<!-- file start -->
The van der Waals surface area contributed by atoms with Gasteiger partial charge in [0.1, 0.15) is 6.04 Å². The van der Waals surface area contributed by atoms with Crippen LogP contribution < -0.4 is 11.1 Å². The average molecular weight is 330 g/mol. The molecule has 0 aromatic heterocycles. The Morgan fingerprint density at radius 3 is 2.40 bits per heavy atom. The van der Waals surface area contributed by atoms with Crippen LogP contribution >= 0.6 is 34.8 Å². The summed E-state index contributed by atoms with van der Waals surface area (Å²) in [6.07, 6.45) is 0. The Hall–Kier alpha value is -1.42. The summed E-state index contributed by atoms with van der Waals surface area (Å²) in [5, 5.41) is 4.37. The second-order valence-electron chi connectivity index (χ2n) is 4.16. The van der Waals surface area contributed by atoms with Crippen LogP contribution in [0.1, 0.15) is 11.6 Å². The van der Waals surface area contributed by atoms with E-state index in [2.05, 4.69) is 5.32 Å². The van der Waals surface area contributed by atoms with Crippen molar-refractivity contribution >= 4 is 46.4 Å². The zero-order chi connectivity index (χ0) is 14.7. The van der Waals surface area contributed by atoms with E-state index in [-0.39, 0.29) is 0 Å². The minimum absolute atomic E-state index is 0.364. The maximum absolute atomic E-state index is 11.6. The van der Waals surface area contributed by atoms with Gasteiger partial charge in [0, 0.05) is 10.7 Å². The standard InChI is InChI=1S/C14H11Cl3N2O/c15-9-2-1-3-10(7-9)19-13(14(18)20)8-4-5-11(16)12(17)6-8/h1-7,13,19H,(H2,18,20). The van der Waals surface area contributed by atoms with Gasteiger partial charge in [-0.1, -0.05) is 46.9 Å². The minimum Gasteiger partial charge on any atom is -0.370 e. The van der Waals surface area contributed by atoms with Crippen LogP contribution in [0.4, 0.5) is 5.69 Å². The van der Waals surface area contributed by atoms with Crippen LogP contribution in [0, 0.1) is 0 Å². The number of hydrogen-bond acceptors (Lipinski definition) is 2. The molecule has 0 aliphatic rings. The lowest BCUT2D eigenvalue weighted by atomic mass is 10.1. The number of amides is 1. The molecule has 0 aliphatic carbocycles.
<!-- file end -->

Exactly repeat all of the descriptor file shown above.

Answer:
The van der Waals surface area contributed by atoms with Gasteiger partial charge in [0.1, 0.15) is 6.04 Å². The van der Waals surface area contributed by atoms with Crippen LogP contribution < -0.4 is 11.1 Å². The average molecular weight is 330 g/mol. The molecule has 0 aromatic heterocycles. The Morgan fingerprint density at radius 3 is 2.40 bits per heavy atom. The van der Waals surface area contributed by atoms with Crippen LogP contribution >= 0.6 is 34.8 Å². The summed E-state index contributed by atoms with van der Waals surface area (Å²) in [6.07, 6.45) is 0. The Hall–Kier alpha value is -1.42. The summed E-state index contributed by atoms with van der Waals surface area (Å²) in [5, 5.41) is 4.37. The second-order valence-electron chi connectivity index (χ2n) is 4.16. The van der Waals surface area contributed by atoms with Crippen LogP contribution in [0.1, 0.15) is 11.6 Å². The van der Waals surface area contributed by atoms with E-state index in [2.05, 4.69) is 5.32 Å². The van der Waals surface area contributed by atoms with Crippen molar-refractivity contribution >= 4 is 46.4 Å². The zero-order chi connectivity index (χ0) is 14.7. The van der Waals surface area contributed by atoms with E-state index in [-0.39, 0.29) is 0 Å². The minimum absolute atomic E-state index is 0.364. The maximum absolute atomic E-state index is 11.6. The van der Waals surface area contributed by atoms with Gasteiger partial charge in [0, 0.05) is 10.7 Å². The standard InChI is InChI=1S/C14H11Cl3N2O/c15-9-2-1-3-10(7-9)19-13(14(18)20)8-4-5-11(16)12(17)6-8/h1-7,13,19H,(H2,18,20). The van der Waals surface area contributed by atoms with Gasteiger partial charge in [-0.1, -0.05) is 46.9 Å². The minimum Gasteiger partial charge on any atom is -0.370 e. The van der Waals surface area contributed by atoms with Crippen LogP contribution in [0.4, 0.5) is 5.69 Å². The van der Waals surface area contributed by atoms with Crippen LogP contribution in [0, 0.1) is 0 Å². The number of hydrogen-bond acceptors (Lipinski definition) is 2. The molecule has 0 aliphatic rings. The lowest BCUT2D eigenvalue weighted by atomic mass is 10.1. The number of amides is 1. The molecule has 0 aliphatic carbocycles.